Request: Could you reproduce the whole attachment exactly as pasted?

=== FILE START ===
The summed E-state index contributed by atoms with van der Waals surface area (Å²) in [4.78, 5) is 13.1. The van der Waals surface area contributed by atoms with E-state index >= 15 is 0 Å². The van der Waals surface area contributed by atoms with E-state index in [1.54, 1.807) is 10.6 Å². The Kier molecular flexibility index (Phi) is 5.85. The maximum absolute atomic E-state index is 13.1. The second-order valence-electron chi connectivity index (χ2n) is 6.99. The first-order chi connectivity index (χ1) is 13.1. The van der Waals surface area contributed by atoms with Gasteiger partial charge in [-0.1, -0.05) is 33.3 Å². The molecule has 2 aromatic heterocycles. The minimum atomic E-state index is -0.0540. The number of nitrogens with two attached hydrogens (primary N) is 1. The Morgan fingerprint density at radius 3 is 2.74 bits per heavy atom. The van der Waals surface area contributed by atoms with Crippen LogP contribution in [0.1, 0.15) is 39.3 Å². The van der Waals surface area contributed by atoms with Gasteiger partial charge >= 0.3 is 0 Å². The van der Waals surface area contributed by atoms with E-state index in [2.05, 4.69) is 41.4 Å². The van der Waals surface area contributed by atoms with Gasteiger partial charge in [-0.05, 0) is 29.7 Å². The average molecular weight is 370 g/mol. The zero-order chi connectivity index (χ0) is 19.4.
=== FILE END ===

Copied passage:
The summed E-state index contributed by atoms with van der Waals surface area (Å²) in [4.78, 5) is 13.1. The van der Waals surface area contributed by atoms with E-state index >= 15 is 0 Å². The van der Waals surface area contributed by atoms with E-state index in [1.54, 1.807) is 10.6 Å². The Kier molecular flexibility index (Phi) is 5.85. The maximum absolute atomic E-state index is 13.1. The second-order valence-electron chi connectivity index (χ2n) is 6.99. The first-order chi connectivity index (χ1) is 13.1. The van der Waals surface area contributed by atoms with Gasteiger partial charge in [-0.1, -0.05) is 33.3 Å². The molecule has 2 aromatic heterocycles. The minimum atomic E-state index is -0.0540. The number of nitrogens with two attached hydrogens (primary N) is 1. The Morgan fingerprint density at radius 3 is 2.74 bits per heavy atom. The van der Waals surface area contributed by atoms with Crippen LogP contribution in [0.1, 0.15) is 39.3 Å². The van der Waals surface area contributed by atoms with Gasteiger partial charge >= 0.3 is 0 Å². The van der Waals surface area contributed by atoms with E-state index in [2.05, 4.69) is 41.4 Å². The van der Waals surface area contributed by atoms with Gasteiger partial charge in [-0.05, 0) is 29.7 Å². The average molecular weight is 370 g/mol. The zero-order chi connectivity index (χ0) is 19.4.